Black hat is used to describe a hacker (or, if you prefer, cracker) who breaks into a computer system or network with malicious intent. Unlike a white hat hacker, the black hat hacker takes advantage of the break-in, perhaps destroying files or stealing data for some future purpose. The black hat hacker may also make the exploit known to other hackers and/or the public without notifying the victim. This gives others the opportunity to exploit the vulnerability before the organization is able to secure it.

What Is Black Hat Hacking?
A black hat hacker, also known as a cracker or a dark side hacker (this last definition is a direct reference to the Star Wars movies and the dark side of the force), is someone who uses his skills with a criminal intent. Some examples are: cracking bank accounts in order to make transfernces to their own accounts, stealing information to be sold in the black market, or attacking the computer network of an organization for money.

Some famous cases of black hat hacking include Kevin Mitnick, who used his black hat hackers skills to enter the computers of organizations such as Nokia, Fujitsu, Motorola and Sun Microsystems (it must be mentioned that he is now a white hat hacker); Kevin Poulsen, who took control of all the phone lines in Los Angeles in order to win a radio contest (the prize was a Porsche 944 S2); and Vladimir Levin, which is the handle of the mastermind behind the stealing of $10'000,000 to Citigrou.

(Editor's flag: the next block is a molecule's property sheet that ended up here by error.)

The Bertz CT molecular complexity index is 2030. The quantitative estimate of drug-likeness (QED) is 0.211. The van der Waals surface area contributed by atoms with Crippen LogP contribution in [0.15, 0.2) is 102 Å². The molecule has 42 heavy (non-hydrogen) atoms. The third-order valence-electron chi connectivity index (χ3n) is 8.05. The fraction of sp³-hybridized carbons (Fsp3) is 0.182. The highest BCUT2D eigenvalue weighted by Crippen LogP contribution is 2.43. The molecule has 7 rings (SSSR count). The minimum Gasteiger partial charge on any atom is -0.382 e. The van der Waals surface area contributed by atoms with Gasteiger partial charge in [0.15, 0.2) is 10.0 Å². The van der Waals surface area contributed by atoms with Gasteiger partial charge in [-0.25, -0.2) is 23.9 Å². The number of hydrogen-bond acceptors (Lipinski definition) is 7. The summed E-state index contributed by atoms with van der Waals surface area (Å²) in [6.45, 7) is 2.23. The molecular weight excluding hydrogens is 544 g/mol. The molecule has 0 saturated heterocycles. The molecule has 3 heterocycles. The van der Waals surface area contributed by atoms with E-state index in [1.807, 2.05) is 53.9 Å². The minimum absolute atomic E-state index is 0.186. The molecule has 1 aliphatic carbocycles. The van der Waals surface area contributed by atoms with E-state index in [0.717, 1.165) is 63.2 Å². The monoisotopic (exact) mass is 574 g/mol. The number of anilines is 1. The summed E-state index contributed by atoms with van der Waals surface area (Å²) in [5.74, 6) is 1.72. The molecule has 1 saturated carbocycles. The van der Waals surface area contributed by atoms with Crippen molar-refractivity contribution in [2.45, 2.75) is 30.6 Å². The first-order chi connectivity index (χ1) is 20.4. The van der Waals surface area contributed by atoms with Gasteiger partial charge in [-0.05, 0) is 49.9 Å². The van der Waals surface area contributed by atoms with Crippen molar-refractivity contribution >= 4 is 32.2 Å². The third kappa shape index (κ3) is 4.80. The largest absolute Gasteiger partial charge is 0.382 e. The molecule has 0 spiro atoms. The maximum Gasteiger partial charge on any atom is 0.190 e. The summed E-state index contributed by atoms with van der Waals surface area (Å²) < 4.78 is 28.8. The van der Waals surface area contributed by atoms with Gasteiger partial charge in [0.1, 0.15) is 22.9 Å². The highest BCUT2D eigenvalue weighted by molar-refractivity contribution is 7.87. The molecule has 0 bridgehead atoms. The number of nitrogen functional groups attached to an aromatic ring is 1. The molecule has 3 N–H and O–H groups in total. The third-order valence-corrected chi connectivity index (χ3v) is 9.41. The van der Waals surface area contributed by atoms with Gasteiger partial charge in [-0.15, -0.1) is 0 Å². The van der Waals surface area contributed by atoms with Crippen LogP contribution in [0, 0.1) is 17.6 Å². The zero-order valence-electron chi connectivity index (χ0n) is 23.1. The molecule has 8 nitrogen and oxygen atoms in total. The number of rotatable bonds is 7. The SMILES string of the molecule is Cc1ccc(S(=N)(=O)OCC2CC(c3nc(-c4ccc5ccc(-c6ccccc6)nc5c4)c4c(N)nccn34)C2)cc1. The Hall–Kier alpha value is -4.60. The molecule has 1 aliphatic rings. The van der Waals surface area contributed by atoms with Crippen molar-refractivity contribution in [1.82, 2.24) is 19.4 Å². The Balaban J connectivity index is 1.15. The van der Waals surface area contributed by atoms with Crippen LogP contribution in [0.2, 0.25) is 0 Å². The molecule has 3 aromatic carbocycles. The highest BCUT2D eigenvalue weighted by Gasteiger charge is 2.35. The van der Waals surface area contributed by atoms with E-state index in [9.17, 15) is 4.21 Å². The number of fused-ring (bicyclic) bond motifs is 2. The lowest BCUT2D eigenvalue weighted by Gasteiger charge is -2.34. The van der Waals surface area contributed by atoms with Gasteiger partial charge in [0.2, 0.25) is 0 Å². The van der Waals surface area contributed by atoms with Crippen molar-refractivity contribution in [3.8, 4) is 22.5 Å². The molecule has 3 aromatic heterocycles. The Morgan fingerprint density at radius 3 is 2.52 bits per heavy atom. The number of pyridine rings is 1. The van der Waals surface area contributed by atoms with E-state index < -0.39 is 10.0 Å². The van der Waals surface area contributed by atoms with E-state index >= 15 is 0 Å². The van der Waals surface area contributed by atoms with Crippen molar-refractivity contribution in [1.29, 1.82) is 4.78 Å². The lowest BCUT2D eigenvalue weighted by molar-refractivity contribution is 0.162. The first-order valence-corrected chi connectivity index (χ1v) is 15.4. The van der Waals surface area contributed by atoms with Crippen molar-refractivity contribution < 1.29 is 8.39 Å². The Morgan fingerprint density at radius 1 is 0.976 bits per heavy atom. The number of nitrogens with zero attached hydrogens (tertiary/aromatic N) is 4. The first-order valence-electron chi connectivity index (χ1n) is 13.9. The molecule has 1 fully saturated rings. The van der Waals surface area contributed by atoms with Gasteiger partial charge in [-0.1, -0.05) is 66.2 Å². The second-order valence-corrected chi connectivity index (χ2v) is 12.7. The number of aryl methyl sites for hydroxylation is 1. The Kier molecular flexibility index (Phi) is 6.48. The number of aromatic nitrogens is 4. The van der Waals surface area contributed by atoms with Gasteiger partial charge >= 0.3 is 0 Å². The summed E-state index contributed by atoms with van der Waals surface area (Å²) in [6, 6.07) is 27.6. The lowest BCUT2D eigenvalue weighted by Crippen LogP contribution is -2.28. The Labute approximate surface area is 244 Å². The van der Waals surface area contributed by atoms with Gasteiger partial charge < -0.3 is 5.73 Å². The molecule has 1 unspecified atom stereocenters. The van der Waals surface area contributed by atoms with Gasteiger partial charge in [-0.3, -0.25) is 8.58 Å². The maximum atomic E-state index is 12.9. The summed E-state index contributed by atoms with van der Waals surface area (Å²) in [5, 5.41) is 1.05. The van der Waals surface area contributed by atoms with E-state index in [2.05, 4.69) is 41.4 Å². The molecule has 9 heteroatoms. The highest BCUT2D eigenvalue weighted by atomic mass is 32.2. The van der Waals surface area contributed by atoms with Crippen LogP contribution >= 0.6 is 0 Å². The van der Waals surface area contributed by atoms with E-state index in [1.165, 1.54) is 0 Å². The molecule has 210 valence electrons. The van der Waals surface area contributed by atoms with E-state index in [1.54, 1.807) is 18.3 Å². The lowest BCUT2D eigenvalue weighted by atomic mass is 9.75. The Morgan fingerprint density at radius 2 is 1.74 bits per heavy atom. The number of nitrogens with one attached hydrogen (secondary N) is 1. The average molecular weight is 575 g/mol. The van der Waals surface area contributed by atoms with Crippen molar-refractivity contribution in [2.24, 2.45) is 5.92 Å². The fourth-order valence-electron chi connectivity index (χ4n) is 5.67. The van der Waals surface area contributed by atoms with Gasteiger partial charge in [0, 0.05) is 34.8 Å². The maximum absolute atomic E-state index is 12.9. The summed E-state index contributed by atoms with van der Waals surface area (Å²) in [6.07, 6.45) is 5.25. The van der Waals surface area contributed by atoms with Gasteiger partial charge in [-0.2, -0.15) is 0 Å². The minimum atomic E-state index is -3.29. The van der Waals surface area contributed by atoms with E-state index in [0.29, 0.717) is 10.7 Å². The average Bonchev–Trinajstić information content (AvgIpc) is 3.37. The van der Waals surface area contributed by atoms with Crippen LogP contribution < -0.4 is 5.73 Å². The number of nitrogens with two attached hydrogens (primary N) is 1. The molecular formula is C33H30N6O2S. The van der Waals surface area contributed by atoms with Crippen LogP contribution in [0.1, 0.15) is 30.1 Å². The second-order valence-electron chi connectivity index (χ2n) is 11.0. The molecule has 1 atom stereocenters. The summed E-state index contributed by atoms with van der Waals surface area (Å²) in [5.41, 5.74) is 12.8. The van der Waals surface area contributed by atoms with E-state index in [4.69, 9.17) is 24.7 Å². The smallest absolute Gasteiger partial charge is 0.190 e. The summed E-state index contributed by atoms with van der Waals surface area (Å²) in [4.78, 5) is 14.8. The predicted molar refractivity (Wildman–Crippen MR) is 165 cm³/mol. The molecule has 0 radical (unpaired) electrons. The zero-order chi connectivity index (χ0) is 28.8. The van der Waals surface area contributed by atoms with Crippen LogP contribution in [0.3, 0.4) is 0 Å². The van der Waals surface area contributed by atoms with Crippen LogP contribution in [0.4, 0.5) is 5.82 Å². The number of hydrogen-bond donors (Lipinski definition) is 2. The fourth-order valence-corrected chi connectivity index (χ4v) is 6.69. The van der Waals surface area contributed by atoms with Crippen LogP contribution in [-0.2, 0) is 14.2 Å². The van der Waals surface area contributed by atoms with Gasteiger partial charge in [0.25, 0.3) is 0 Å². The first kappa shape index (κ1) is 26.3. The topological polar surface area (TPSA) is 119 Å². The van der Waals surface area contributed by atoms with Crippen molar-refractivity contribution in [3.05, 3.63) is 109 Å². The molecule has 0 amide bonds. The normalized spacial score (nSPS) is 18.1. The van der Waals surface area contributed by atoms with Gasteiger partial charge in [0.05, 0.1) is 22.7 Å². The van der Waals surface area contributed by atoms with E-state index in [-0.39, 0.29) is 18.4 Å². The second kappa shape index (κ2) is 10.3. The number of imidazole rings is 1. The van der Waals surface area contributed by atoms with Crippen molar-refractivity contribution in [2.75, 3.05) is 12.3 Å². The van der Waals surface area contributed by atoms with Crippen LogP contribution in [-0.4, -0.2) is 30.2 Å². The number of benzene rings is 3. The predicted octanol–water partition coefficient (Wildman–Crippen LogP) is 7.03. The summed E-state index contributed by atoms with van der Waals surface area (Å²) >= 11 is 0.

Hack Windows Admin

Today, i am going to show you many aspects of the Windows Password Storage path, Method of Encryption, and breaking into Windows by cracking the admin password. We need this often for many reasons:
1) Sometime we have forgotten our old password and Hint isn't helping out.
2) We want to break into someone computer to get the information.
3) Just want to take revenge from someone.
4) Stealing computer data.

Lets, take a deep dive in Cracking Windows password and also where these are stored and in which format.

SAM file and Password Hashes~Place where these passwords are stored in Hashes:
Password Hashes - When you type your password into a Windows NT, 2000, or XP login Windows Seven, Vista etc Windows encrypts your password using a specific encryption scheme that turns your password into something that looks like this: